How to Restore Antique Linens and Garments

Family heirlooms such as tablecloths or even antique garments (wedding dress for example) handed down from family member to family member often yellows from age and use over the years.

Many things in the atmosphere will cause yellowing. Gases in the air will cause what is referred to as Fume Fading. Items stored for a long period of time in plastic will yellow from the gases emitted from the plastic as well as the air trapped in that plastic turning in to an acid state.

Stains not remove prior to storage will age, and we are not just talking about visible stains, we are talking about all stains. Champagne, lemon lime soda, salad oil, and oily hands are a few stains that don’t leave a visible mark, but will cause substantial damage over time.

Improperly cleaned items are disastrous. Foreign matter left on the material such as detergent, re-deposition from dirt or other foreign matter that was not thoroughly rinsed out during the wash will age and oxidize due to heat and moisture while stored.

This technique will work on most material such as cotton, silk, linen, acetate and rayon. I would not attempt this on wools, cashmere, angora and camel hair.

Always test the item for colorfastness before attempting any type of restoration or stain remove on any material.

For the best results apply as much heat as possible without causing damage. The most likely damage will be shrinkage, for a cotton tablecloth shrinkage will not be a issue but for a silk wedding dress heat will cause enormous damage.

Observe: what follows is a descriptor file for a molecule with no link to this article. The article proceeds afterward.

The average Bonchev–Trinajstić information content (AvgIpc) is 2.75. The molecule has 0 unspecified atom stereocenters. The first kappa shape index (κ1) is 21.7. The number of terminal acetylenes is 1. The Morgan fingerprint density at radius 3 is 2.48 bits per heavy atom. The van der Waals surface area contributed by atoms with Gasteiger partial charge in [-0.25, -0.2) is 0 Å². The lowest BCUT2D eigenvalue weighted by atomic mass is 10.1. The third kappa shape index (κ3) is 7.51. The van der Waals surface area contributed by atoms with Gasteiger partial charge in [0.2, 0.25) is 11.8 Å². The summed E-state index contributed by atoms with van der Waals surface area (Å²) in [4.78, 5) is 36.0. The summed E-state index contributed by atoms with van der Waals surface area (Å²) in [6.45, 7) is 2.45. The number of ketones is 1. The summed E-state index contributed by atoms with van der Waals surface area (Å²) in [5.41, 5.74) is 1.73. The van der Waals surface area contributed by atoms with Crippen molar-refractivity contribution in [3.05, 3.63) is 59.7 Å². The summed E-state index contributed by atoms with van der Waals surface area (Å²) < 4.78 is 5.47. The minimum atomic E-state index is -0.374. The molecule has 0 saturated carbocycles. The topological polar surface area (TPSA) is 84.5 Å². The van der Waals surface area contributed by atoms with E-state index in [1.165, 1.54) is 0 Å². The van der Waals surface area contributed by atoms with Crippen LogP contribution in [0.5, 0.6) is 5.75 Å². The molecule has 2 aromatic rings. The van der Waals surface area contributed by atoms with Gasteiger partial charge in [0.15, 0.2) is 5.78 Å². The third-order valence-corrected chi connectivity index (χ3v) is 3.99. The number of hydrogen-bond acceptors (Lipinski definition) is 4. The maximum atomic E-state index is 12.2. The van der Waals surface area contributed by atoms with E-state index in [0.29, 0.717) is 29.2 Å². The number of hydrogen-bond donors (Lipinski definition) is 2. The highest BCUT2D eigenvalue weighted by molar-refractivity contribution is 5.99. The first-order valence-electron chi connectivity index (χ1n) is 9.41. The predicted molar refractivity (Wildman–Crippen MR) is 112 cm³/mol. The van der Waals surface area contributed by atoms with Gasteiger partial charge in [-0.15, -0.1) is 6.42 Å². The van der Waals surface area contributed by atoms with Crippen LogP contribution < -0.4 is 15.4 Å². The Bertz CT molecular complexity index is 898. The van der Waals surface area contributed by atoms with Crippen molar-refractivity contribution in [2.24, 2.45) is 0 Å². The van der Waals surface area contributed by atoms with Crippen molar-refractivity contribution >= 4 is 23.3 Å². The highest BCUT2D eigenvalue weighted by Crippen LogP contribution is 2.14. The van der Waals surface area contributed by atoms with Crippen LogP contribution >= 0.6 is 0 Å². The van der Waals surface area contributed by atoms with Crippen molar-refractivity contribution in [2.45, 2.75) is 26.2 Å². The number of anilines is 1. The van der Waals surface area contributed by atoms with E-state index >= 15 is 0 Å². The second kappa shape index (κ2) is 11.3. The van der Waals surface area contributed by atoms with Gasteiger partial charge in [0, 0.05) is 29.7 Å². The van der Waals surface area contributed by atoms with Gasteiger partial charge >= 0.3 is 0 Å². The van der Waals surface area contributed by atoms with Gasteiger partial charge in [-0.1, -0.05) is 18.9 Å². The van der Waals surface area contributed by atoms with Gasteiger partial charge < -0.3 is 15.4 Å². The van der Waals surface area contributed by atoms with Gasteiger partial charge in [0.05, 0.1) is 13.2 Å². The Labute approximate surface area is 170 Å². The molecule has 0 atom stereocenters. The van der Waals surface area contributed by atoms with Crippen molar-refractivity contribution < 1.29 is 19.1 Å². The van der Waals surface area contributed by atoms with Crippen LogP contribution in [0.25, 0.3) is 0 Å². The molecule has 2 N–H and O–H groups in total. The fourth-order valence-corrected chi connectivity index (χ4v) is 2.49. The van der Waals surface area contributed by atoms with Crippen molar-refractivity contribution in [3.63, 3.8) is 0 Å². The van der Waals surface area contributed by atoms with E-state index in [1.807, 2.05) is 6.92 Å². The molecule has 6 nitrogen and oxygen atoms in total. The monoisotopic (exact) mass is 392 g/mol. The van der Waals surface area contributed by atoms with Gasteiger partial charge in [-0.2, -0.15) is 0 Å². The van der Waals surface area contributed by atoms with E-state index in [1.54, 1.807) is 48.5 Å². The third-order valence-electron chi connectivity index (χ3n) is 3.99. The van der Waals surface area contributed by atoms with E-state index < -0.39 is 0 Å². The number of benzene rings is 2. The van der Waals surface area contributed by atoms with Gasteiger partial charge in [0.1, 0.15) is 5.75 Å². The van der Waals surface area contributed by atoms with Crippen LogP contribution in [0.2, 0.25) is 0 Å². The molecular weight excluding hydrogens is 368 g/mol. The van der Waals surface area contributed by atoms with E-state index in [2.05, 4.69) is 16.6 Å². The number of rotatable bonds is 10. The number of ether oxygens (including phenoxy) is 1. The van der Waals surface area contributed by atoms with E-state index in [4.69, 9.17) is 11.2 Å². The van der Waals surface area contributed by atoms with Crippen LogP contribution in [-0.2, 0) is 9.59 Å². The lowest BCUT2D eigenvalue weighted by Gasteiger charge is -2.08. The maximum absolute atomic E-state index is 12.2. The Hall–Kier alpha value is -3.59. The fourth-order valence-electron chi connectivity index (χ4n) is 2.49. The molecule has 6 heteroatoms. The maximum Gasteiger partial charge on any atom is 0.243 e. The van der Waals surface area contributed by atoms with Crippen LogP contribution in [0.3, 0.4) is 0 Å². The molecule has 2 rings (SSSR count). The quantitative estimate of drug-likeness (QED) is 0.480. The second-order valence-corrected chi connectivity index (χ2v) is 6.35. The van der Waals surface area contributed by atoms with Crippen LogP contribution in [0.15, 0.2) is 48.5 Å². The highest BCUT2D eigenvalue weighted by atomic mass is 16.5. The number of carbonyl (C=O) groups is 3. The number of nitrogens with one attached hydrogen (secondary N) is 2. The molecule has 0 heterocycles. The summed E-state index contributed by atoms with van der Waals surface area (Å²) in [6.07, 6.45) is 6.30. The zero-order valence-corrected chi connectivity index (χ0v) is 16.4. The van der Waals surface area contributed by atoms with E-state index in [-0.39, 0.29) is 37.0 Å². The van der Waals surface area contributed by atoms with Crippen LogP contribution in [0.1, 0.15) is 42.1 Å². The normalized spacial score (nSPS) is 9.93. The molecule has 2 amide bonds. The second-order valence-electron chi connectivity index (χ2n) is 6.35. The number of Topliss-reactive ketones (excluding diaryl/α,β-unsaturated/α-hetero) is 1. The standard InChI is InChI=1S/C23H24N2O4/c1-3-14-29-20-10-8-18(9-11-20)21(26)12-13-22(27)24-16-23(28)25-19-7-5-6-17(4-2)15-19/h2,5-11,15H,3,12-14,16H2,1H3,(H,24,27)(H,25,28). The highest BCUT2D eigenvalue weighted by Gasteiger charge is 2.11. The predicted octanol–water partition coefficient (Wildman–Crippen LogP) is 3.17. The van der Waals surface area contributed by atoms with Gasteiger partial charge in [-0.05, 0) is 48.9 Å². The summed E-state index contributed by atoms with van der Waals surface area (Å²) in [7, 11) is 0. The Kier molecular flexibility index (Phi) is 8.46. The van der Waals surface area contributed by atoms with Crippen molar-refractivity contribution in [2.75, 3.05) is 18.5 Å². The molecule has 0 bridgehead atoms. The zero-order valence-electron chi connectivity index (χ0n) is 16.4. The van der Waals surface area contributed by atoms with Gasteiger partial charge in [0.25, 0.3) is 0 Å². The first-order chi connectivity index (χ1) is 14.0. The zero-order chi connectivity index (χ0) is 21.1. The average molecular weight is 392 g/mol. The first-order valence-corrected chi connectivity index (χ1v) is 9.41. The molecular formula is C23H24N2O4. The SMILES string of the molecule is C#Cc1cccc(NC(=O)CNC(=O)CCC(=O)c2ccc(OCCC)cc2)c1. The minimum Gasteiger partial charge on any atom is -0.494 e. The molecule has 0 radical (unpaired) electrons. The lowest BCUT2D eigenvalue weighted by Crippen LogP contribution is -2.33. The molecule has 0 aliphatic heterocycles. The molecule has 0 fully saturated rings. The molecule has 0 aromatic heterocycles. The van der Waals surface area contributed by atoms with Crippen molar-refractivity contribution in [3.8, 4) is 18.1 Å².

Something extremely important to consideration is that antique items are often weaken from the oxidization and age. Any type of restoration can be damage item.

Procedures:

  1. Start by gently re-cleaning the item with a mild detergent to remover what ever is removable.
  2. Soak the item in a bucket with 4 oz of a non-chlorine bleach detergent (Clorox 2, Tide with bleach) per 1 gallon of water for several hours or overnight. Keep the item submerged at all times by adding something heavy on top such as a bucket of the same size or a little smaller. Then rewash and examine. Do not put into the dryer.
  3. Depending on the result will determine if you should repeat step 2 or continue with a different product. If step 2 showed movement in the stain then repeat again, if step 2 had no results then continue to the next step. Remember to always use as mild of a product as possible to reduce the chances of damage.
  4. Continuing on to the next step, use the same technique as in step 2 with 1 oz of non-chlorine bleach detergent and 4 oz of OxiClean per 1 gallon of water. Same as in step 2, soak for several hour or overnight. Rewash and examine. Repeat this step again if you see signs of improvement. Do not put into the dryer.
  5. If needed use the same technique as step 2 with a completely different solution. In this step we are going to use Hydrogen Peroxide. The hydrogen peroxide you buy at the pharmacy is a 3% concentration which will be perfect for soaking. Use enough hydrogen peroxide to cover the entire garment and keep it submerged as in step 2. Rewash and examine.

Use these steps with care on valued heirloom items as it may cause damage to weaken material or colors. Seek professional help if unsure about any of the steps or onĀ  irreplaceable items.

Karl

Pacific Heights Cleaners in San Francisco and Sausalito is

your non-toxic alternative, proudly leading the way in garment

care today-and into a healthy future.

Karl Huie

Pacific Heights Cleaners

San Francisco, Sausalito

The First Dry Cleaners to be Certified Green By San Francisco Environment and

The Bay Area Green Business Program Marin County.

www.eco-drycleaners.com

Other Articles of Interest:

Techniques Used For Stain Removal And Cleaning.

Stain Removal Products and Tips

What water temperature do I use for washing clothes? Hot-Cold or Warm?

How to remove ink stains

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